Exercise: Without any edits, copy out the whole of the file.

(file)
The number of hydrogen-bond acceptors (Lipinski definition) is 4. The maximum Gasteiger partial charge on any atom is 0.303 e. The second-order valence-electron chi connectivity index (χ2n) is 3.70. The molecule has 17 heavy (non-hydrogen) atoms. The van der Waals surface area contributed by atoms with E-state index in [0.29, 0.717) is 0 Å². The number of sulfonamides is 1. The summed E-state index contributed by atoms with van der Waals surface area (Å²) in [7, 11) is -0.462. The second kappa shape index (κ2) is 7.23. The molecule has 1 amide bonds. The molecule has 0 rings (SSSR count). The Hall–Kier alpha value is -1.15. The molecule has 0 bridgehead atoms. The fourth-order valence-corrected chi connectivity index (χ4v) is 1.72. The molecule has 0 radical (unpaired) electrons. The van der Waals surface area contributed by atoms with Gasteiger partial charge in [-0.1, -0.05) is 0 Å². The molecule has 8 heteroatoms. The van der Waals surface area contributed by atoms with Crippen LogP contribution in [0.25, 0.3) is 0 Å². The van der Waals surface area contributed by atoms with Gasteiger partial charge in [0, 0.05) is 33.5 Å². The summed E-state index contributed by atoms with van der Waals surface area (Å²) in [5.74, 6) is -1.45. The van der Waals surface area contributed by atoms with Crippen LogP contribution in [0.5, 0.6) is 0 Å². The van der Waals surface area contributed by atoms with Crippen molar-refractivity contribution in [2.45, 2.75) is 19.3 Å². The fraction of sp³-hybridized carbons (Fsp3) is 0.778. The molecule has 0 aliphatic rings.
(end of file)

The number of hydrogen-bond acceptors (Lipinski definition) is 4. The maximum Gasteiger partial charge on any atom is 0.303 e. The second-order valence-electron chi connectivity index (χ2n) is 3.70. The molecule has 17 heavy (non-hydrogen) atoms. The van der Waals surface area contributed by atoms with E-state index in [0.29, 0.717) is 0 Å². The number of sulfonamides is 1. The summed E-state index contributed by atoms with van der Waals surface area (Å²) in [7, 11) is -0.462. The second kappa shape index (κ2) is 7.23. The molecule has 1 amide bonds. The molecule has 0 rings (SSSR count). The Hall–Kier alpha value is -1.15. The molecule has 0 bridgehead atoms. The fourth-order valence-corrected chi connectivity index (χ4v) is 1.72. The molecule has 0 radical (unpaired) electrons. The van der Waals surface area contributed by atoms with Gasteiger partial charge in [-0.1, -0.05) is 0 Å². The molecule has 8 heteroatoms. The van der Waals surface area contributed by atoms with Crippen LogP contribution in [0.25, 0.3) is 0 Å². The van der Waals surface area contributed by atoms with Gasteiger partial charge in [0, 0.05) is 33.5 Å². The summed E-state index contributed by atoms with van der Waals surface area (Å²) in [5.74, 6) is -1.45. The van der Waals surface area contributed by atoms with Crippen LogP contribution in [0.5, 0.6) is 0 Å². The van der Waals surface area contributed by atoms with Crippen molar-refractivity contribution in [2.45, 2.75) is 19.3 Å². The fraction of sp³-hybridized carbons (Fsp3) is 0.778. The molecule has 0 aliphatic rings.